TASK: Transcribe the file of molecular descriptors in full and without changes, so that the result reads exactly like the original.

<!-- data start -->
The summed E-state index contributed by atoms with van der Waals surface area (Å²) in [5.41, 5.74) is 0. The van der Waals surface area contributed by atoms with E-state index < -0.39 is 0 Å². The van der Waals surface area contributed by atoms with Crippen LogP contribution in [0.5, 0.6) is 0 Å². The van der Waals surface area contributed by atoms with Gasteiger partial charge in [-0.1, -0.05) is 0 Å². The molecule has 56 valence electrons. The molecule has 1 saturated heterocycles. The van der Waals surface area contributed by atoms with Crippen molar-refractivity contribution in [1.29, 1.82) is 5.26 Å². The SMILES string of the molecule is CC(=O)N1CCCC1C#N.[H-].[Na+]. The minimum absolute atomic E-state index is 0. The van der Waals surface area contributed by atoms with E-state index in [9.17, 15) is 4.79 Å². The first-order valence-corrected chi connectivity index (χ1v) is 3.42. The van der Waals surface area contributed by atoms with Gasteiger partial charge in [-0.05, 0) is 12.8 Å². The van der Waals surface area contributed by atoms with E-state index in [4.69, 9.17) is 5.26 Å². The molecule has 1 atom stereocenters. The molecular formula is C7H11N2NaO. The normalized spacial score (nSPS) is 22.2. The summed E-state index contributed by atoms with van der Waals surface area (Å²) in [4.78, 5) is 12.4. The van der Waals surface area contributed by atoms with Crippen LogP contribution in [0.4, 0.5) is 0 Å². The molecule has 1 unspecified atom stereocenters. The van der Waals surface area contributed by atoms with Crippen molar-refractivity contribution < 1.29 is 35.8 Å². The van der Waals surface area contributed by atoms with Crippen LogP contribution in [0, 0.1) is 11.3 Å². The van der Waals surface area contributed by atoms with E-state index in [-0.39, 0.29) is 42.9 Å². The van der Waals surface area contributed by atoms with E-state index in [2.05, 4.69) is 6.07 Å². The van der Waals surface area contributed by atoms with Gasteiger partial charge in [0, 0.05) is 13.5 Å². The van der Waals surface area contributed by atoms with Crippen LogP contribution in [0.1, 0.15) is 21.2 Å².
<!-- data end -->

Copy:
The summed E-state index contributed by atoms with van der Waals surface area (Å²) in [5.41, 5.74) is 0. The van der Waals surface area contributed by atoms with E-state index < -0.39 is 0 Å². The van der Waals surface area contributed by atoms with Crippen LogP contribution in [0.5, 0.6) is 0 Å². The van der Waals surface area contributed by atoms with Gasteiger partial charge in [-0.1, -0.05) is 0 Å². The molecule has 56 valence electrons. The molecule has 1 saturated heterocycles. The van der Waals surface area contributed by atoms with Crippen molar-refractivity contribution in [1.29, 1.82) is 5.26 Å². The SMILES string of the molecule is CC(=O)N1CCCC1C#N.[H-].[Na+]. The minimum absolute atomic E-state index is 0. The van der Waals surface area contributed by atoms with E-state index in [9.17, 15) is 4.79 Å². The first-order valence-corrected chi connectivity index (χ1v) is 3.42. The van der Waals surface area contributed by atoms with Gasteiger partial charge in [-0.05, 0) is 12.8 Å². The van der Waals surface area contributed by atoms with E-state index in [4.69, 9.17) is 5.26 Å². The molecule has 1 atom stereocenters. The molecular formula is C7H11N2NaO. The normalized spacial score (nSPS) is 22.2. The summed E-state index contributed by atoms with van der Waals surface area (Å²) in [4.78, 5) is 12.4. The van der Waals surface area contributed by atoms with Crippen LogP contribution in [0.4, 0.5) is 0 Å². The molecule has 1 unspecified atom stereocenters. The van der Waals surface area contributed by atoms with Crippen molar-refractivity contribution < 1.29 is 35.8 Å². The van der Waals surface area contributed by atoms with Crippen LogP contribution in [0, 0.1) is 11.3 Å². The van der Waals surface area contributed by atoms with E-state index in [-0.39, 0.29) is 42.9 Å². The van der Waals surface area contributed by atoms with E-state index in [2.05, 4.69) is 6.07 Å². The van der Waals surface area contributed by atoms with Gasteiger partial charge in [0, 0.05) is 13.5 Å². The van der Waals surface area contributed by atoms with Crippen LogP contribution in [0.1, 0.15) is 21.2 Å².